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Sep
2016
1

9th Circuit Joins 7th: Employees Cannot Be Asked to Waive Right to Class or Collective Litigation

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The Ninth Circuit Court has joined the Seventh Circuit and the National Labor Relations Board (NLRB) in finding that arbitration agreements restricting employees’ legal recourse are in violation of the National Labor Relations Act (NLRA). In the case of Morris v. Ernst & Young, LLP, the Ninth Circuit ruled that an employer cannot ask an employee to waive her right to concerted litigation (class or collective action) by requiring legal claims be brought individually through arbitration:

The Court held that concerted activity, is the “essential, substantive right” established by the NLRA…Given that Section 7 grants a right to engage in concerted activity and Section 8 precludes an employer from interfering with employees’ Section 7 rights, the Ninth Circuit concluded that an employer violates the Act by: 1) conditioning employment on signing an agreement that precludes collective and class actions, and 2) interfering with employees’ rights to engage in concerted activity.

Requiring workers to settle disputes through arbitration is a common technique used by employers to avoid litigation costs and prevent concerted activity:

Employment agreements requiring employees to submit workplace claims to an arbitrator rather than utilizing the courts have become increasingly commonplace. It is a favored tactic in avoiding or lowering the cost of litigation and an attractive way to prevent workers from realizing what they’re giving up. This tactic also abates these companies’ biggest fear, a class or collective action that gives workers a bigger say in how they are treated.

While the Ninth and Seventh Circuits agree with the NLRB, other appeals courts have ruled differently. As a result, these issues could be resolved in the U.S. Supreme Court.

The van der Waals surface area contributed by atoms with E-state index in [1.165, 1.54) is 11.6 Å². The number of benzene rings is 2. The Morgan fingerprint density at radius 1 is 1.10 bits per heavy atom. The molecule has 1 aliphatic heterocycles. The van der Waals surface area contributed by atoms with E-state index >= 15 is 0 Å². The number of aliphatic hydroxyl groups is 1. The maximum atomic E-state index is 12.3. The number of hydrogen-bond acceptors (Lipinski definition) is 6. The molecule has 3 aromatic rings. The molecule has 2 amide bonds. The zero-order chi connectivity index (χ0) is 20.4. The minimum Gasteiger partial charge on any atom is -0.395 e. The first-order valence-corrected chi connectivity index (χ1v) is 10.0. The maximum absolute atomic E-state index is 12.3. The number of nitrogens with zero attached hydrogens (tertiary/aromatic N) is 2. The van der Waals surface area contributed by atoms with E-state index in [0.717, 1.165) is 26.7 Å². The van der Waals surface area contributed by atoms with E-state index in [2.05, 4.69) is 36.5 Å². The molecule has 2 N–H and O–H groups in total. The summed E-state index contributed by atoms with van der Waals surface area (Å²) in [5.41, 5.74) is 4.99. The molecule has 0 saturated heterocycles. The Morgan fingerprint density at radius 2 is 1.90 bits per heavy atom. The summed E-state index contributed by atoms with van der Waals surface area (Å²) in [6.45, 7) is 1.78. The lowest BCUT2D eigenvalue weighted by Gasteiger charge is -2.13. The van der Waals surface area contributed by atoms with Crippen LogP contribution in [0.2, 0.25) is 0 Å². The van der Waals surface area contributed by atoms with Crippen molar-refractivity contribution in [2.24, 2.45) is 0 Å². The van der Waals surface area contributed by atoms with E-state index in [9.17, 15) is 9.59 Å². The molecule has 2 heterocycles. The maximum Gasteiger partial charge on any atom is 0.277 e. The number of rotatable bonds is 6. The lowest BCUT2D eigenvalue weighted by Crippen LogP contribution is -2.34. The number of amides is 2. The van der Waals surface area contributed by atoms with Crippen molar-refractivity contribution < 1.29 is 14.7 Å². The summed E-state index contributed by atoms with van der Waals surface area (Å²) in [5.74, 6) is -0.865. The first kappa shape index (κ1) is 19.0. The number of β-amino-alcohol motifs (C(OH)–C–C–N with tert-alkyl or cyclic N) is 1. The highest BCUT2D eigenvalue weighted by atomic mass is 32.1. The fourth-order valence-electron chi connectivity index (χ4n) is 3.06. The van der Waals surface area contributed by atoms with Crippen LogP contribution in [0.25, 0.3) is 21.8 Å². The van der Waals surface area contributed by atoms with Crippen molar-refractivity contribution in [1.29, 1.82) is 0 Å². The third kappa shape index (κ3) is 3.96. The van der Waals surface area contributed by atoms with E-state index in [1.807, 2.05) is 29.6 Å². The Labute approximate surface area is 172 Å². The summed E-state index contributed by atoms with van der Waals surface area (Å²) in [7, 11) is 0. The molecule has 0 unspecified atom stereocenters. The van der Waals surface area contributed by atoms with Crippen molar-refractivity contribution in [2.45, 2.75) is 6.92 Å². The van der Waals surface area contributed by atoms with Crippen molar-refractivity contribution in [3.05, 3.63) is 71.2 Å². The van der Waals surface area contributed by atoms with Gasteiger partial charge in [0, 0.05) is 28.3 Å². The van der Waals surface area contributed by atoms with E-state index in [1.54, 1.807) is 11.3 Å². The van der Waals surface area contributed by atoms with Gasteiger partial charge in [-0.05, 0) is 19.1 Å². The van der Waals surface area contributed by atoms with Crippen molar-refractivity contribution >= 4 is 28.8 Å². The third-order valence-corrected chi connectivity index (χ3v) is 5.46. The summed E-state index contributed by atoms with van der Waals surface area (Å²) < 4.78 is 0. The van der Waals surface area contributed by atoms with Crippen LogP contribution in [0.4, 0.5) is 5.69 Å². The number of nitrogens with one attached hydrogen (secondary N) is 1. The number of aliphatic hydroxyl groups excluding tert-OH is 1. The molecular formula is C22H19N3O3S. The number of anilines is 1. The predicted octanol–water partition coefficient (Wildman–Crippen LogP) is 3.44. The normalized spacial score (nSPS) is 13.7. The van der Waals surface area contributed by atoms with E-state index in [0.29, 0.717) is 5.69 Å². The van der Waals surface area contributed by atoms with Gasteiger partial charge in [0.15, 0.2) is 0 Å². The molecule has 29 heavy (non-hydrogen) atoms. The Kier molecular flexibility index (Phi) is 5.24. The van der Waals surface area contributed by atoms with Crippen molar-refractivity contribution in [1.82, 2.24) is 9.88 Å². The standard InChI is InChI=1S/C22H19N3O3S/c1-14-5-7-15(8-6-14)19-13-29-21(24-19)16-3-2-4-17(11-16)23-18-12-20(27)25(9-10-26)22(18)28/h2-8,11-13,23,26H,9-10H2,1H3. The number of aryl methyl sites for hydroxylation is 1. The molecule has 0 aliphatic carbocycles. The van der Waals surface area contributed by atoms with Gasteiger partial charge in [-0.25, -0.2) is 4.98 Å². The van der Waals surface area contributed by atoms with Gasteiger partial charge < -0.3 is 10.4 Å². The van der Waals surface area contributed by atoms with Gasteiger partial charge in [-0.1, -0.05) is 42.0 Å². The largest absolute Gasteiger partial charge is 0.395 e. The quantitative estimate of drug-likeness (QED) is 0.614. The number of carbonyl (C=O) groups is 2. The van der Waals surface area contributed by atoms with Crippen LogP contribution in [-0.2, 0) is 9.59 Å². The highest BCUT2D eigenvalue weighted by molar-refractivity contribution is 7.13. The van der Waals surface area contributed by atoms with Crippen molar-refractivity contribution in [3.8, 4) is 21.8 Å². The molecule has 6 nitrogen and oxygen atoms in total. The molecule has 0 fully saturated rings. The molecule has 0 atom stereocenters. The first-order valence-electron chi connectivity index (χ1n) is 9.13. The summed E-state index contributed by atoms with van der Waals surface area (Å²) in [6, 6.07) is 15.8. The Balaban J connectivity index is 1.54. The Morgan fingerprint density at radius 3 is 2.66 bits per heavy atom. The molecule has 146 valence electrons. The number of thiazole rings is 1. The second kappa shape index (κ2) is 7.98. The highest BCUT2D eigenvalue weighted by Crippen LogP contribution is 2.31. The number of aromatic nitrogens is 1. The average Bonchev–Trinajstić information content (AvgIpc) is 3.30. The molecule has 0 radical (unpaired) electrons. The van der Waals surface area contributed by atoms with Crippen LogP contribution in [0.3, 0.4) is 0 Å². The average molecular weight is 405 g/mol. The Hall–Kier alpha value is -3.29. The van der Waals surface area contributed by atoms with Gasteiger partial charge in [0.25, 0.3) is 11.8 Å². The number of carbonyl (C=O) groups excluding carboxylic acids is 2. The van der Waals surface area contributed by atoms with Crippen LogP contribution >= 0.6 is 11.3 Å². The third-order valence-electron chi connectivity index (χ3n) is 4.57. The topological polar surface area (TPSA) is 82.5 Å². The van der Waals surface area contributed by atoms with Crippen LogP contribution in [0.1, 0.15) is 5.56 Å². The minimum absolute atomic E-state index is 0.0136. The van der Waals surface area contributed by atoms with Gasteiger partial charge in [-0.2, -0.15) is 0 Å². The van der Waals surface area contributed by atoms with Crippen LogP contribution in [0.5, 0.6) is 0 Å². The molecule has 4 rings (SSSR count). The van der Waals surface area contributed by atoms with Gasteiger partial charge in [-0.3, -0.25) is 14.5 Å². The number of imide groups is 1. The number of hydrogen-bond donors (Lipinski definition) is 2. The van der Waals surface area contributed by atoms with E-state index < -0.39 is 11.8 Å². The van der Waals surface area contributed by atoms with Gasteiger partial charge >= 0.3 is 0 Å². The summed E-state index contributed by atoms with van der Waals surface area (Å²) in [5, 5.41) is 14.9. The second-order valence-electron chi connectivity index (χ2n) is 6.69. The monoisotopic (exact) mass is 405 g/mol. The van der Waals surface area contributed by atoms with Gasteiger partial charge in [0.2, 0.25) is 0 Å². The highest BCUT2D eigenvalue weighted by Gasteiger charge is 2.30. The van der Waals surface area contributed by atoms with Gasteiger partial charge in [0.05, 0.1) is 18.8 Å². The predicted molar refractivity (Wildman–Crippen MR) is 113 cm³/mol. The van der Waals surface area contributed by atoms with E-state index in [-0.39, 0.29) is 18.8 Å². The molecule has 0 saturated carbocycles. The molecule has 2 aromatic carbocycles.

One case directly affected by the Ninth Circuit’s decision concerns the company WeWork, which offers shared office space for a network of corporate clients:

[Tara] Zoumer had been newly hired by WeWork as an associate community manager in Berkley, Calif. and thought that she had found her dream job- until she found that her duties required more overtime than her salary allowed. When she turned to other employees for help and advice, WeWork waved the arbitration agreement at her including class action waivers, which she refused to sign…The WeWork case demonstrates how a union expert was needed to combat the signing away of overtime and of the right to collective action or class action lawsuits.

Like many new startups, WeWork tries hard to promote a worker-friendly image. But this isn’t the only labor issue that has the company in hot water. Last week, the NLRB declared sections of the company’s employee handbook unlawful:

The board argues that several provisions within the 22-page handbook are unlawful. One section the board takes issue with is titled “Do the right thing” and tells employees in considering whether an action is inappropriate they should ask themselves “how would I feel if it made headlines in news outlets,” among other things. It also flagged a section titled “outside activities,” which tells employees not to pursue them if they “create a conflict of interest that may interfere with the objective exercise of judgment in the best interest of WeWork .”

The NLRB has yet to file an official complaint with an administrative law judge.

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